Von Hippel-Lindau disease (VHL) is a rare genetic condition that causes benign hemangioblastoma tumors to grow from blood vessels, usually in the cerebellum, brain stem, spinal cord, or retinas, thereby putting pressure on critical structures and causing a variety of symptoms. Other features include tumors of the adrenal gland (pheochromocytomas), cysts in the kidneys and other organs, risk of kidney cancer, and deafness due to tumors in the inner ear. VHL most often presents in young adults, although symptoms sometimes are seen in children. The diagnosis typically is based on physical examination and tests such as MRI or CT scans, and genetic testing is available to confirm a diagnosis. Symptoms, if present, vary depending on the location of any tumors but can include headaches, flushing, palpitations, heart racing, high blood pressure, poor balance, loss of vision or visual acuity, muscle weakness, loss of sensation, lower back pain, blood in the urine, and hearing loss.
Treating VHL typically involves several medical specialties, including genetics, neurosurgery, endocrinology, urology, nephrology, and ophthalmology. Treatment often entails surgery to remove a tumor; clinical trials are underway and focused on testing new non-surgical approaches. Most VHL patients face a lifetime risk for the development of tumors and require monitoring to help ensure early detection.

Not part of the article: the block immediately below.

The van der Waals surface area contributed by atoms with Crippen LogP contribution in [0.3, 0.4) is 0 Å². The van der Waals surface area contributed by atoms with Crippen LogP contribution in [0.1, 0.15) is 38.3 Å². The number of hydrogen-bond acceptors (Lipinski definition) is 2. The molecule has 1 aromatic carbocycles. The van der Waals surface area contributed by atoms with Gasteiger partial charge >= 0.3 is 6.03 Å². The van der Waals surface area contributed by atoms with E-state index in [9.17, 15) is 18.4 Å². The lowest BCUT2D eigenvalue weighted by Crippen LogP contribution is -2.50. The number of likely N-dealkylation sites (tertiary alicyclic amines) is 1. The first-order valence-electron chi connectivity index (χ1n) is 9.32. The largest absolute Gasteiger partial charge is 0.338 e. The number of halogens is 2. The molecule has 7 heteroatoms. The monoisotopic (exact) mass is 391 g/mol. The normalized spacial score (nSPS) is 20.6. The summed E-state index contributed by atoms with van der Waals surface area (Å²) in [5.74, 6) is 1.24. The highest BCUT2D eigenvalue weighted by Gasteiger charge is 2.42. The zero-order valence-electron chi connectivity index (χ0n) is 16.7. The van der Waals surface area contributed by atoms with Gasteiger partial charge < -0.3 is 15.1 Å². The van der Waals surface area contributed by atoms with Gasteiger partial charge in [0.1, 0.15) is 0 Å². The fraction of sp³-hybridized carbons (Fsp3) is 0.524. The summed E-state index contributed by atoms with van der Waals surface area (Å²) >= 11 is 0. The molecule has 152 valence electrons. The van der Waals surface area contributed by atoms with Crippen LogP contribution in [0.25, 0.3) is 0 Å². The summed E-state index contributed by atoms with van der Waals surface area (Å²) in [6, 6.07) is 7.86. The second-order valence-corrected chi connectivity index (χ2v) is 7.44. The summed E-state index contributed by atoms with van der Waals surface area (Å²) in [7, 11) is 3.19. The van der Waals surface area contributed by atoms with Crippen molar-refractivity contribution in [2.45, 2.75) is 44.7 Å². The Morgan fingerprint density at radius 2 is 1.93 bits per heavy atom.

UAB Medicine’s Von Hippel-Lindau (VHL) clinical treatment program is the only one in the region recognized by the VHL Alliance, a group dedicated to advancing VHL research and therapy. Treatment of this rare genetic disease encompasses several medical specialties – including neurosurgery, endocrinology, urology, and nephrology – and each of these disciplines at UAB Medicine ranked among the top 50 such programs in the country for 2014-15 according to U.S. News & World Report. UAB Medicine integrates our world-class expertise in these and other areas, including genetics, oncology and ophthalmology, to provide a truly comprehensive approach to caring for VHL patients. In addition, our Medical Genomics Laboratory performs on-site genetic testing for VHL, and we maintain active research programs devoted to many of the complications associated with the condition.
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